Sometimes it’s nice to look at the world in a different way. And we don’t just mean though colour-tinted glasses or by peering between your own legs. We mean peering at a whole new reality, or a reworked version of the one we’re used to, at least. That’s what you get from Acer’s Windows Mixed Reality headset, a (relatively) affordable bit of virtual reality (VR) gear that’s aimed at triggering widespread user adoption. Don’t let the “mixed” bit mislead you, this is VR through and through.
Virtual reality is still a bit of an emerging technology, one that we hear about far more that we get to experience, here in South Africa particularly. There are more than a few barriers to entry: High PC system requirements, expensive kit, occasionally having to import components — it can get a bit much. Sony’s PlayStation VR is about the most cost-effective solution, though you’re still going to need a PS Camera, those bulbous-ended PS Move controllers and, preferably, a PS4 Pro. Even then, you’re stuck with gaming-only applications and then just those which have been released for Sony’s system.
A PC-based VR headset offers the widest range of use for this fledgling technology, but the Oculus Rift is a mission to buy here and the HTC Vive is a weighty, expensive piece of hardware that requires you configure a large space to properly use it. Acer’s offering, based on Microsoft’s tech, attempts to be more accessible — you don’t need to spend quite as much on the hardware, the system requirements to use it are lower, and it’s not complicated to set up at all. But is it worth dropping R8,000 on one of these pieces of VR gear?
One of the best thing about Acer’s VR hardware is that it is lightweight and really, really simple to connect to a PC. There’s a single cable with two ends — one that plugs into the HDMI port and another into a USB 3.0 port for power. There are no base stations, the two included controllers are wholly wireless (and battery powered) and there’s only one other port — a 3.5mm headphone jack where you can connect your favourite pair of (wired) headphones for some auditory immersion. Or you can opt to blast the sound out of whichever PC you happen to be running your VR content on, but that’s not quite as elegant a solution.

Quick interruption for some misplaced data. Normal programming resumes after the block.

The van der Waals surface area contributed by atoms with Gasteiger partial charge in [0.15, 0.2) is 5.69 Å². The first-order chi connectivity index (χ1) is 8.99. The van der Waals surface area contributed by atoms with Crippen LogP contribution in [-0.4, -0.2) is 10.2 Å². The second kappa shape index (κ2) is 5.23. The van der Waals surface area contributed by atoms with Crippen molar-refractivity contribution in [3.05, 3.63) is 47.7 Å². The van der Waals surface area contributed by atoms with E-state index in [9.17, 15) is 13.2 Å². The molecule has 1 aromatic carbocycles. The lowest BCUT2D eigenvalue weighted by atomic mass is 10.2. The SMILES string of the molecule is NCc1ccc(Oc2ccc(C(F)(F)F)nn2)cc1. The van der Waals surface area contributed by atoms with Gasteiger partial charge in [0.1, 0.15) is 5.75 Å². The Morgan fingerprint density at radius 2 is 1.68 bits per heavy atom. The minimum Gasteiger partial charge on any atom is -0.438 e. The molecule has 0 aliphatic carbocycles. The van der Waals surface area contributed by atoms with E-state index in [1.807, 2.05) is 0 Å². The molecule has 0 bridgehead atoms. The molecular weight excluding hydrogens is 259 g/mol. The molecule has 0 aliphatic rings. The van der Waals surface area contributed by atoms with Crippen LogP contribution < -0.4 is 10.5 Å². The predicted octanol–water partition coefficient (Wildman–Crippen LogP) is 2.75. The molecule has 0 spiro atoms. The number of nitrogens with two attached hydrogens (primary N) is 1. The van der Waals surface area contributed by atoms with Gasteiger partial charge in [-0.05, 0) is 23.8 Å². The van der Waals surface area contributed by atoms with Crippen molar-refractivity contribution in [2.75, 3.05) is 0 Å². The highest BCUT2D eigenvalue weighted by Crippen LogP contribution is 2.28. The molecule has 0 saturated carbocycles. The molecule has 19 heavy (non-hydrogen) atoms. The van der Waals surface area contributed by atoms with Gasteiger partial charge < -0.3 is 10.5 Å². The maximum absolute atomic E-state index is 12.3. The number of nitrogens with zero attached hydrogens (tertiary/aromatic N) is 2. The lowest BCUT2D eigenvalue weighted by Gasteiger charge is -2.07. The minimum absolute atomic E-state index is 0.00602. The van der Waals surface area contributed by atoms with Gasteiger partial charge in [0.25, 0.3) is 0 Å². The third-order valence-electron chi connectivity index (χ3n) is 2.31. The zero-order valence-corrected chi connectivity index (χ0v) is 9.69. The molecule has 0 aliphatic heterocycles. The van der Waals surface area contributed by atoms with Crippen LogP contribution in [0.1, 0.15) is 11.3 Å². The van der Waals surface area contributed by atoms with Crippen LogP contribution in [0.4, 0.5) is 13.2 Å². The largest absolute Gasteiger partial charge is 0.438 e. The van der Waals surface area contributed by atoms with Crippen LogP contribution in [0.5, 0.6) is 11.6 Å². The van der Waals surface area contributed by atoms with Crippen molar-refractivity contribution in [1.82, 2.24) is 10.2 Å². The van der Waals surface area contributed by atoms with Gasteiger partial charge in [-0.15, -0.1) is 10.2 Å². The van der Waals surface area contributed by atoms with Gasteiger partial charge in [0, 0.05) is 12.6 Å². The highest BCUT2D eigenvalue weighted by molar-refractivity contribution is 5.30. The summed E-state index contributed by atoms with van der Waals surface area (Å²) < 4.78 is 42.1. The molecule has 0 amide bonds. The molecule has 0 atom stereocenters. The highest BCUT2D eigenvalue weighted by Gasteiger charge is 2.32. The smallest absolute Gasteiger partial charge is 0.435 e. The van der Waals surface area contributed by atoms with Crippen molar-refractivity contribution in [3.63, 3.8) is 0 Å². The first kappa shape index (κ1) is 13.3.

The Windows Mixed Reality setup is made from very lightweight plastic which sits comfortably on your head, while the band that wraps around your head can be loosened and tightened using a little wheel for a snug fit. Extended use? Not an issue, unless VR makes you nauseous. What you won’t get is a stiff neck brought on by balancing a lot of weight on top of your melon — this is the lightest VR gear we’ve used that wasn’t made of cardboard and cellphones. There were some issues with the foam padding over the nose, but those we laid at the door of this VR kit being a demo unit. It had held up pretty well, considering we were not the first people to use it.
Build overall is hardy — the controllers are light enough that you won’t break someone’s nose if you accidentally bonk them (an actual hazard during review) but not so flimsy that you feel you’re going to crush them. The headset itself is also capable of standing up to a bit of abuse — though why you’d want to abuse a VR headset is beyond us.
Setup: All about the software
Setting the Acer Windows Mixed Reality headset up is mostly a matter of connecting the cables and installing a couple of software updates. The Acer notebook we used needed a substantial set of Windows Updates done before we could install all of the software required to run the headset on Steam. That was because we were the first to boot up a brand new PC and there were a raft of updates waiting. However just getting the headset to work in its native Windows environment took very little time at all — that compatibility was available right out of the box.
Odds are most Windows 10 users who have a machine that satisfies the minimum system requirements won’t have to go through all of the software updating we had, since Microsoft’s OS should have updated everything on its own by now. But you’re going to have to make sure that your PC is up to the task, hardware-wise.